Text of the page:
Academic dishonesty has been a frequent topic of research and discussion. In this article, we examine the differences between student volunteers and student non-volunteers in terms of their attitudes towards academic dishonesty as well as their cheating behaviors. We found that student volunteers held more serious attitudes towards cheating and academic dishonesty than did student non-volunteers; however there were not many significant differences between student volunteers and student non-volunteers when it came to cheating behaviors. We finally provide (...)
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  17. Tricia Bertram Gallant, Lelli Van Den Einde, Scott Ouellette & Sam Lee (2014). A Systemic Analysis of Cheating in an Undergraduate Engineering Mechanics Course. Science and Engineering Ethics 20 (1):277-298.score: 24.0
    Cheating in the undergraduate classroom is not a new problem, and it is recognized as one that is endemic to the education system. This paper examines the highly normative behavior of using unauthorized assistance (e.g., a solutions manual or a friend) on an individual assignment within the context of an upper division undergraduate course in engineering mechanics. The findings indicate that there are varying levels of accepting responsibility among the students (from denial to tempered to full) and that acceptance (...)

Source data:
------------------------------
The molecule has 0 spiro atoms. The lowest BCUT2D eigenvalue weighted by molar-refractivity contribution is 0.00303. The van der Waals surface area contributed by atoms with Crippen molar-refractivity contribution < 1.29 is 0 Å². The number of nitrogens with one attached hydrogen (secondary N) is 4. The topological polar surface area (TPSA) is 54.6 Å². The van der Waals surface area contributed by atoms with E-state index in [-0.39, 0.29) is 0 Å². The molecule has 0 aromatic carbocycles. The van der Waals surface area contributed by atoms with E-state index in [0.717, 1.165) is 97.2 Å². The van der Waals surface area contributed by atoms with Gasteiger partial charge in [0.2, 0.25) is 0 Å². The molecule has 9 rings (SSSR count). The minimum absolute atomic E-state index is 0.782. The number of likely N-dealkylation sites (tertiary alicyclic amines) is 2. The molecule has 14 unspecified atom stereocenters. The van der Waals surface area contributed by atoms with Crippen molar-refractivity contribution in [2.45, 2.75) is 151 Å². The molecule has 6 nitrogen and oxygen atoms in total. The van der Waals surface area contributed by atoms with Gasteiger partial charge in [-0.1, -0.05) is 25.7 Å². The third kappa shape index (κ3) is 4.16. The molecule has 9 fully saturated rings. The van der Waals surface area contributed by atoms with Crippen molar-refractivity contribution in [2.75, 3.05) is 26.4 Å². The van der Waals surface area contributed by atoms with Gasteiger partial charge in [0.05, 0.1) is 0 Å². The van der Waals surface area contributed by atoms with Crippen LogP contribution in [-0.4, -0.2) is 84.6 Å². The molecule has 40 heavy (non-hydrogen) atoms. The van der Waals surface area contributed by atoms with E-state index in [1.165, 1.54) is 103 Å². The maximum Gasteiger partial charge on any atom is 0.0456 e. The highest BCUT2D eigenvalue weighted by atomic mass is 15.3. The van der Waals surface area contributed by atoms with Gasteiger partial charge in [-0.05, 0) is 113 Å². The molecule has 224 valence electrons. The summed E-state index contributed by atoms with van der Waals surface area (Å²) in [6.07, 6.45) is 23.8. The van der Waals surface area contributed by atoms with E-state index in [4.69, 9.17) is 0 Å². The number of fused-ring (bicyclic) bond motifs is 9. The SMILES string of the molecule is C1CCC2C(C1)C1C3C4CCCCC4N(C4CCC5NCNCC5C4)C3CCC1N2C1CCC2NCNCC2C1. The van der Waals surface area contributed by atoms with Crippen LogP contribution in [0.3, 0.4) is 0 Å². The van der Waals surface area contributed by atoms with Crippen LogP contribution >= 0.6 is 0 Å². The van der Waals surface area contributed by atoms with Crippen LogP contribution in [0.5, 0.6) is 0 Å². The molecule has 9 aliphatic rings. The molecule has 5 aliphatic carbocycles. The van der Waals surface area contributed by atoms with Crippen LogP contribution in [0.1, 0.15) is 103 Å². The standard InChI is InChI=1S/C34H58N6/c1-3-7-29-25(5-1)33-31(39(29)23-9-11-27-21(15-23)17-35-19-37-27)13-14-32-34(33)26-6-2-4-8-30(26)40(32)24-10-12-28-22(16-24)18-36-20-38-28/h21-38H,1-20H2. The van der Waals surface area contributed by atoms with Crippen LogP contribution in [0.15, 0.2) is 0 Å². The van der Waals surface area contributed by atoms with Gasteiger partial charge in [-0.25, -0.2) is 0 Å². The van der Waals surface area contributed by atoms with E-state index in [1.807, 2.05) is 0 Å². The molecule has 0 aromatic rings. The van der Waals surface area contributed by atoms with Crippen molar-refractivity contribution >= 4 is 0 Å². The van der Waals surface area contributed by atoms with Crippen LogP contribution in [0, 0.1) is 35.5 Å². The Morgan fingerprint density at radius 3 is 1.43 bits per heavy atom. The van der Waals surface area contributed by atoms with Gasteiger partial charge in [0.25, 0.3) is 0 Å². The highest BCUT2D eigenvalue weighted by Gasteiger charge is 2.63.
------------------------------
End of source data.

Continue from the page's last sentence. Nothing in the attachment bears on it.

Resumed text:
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  18. Aurora A. C. Teixeira (2013). Sanding the Wheels of Growth: Cheating by Economics and Business Students and 'Real World' Corruption. [REVIEW] Journal of Academic Ethics 11 (4):269-274.score: 24.0
    The relation between academic integrity and real world corruption is more often presumed than proven. Based on a sample of 7,602 students from 21 countries, it was found that academic cheating in the past is a predictor of the countries’ current level of corruption. This reproducibility and persistence over time of dishonest behaviors highlights the danger of disregarding students cheating at university.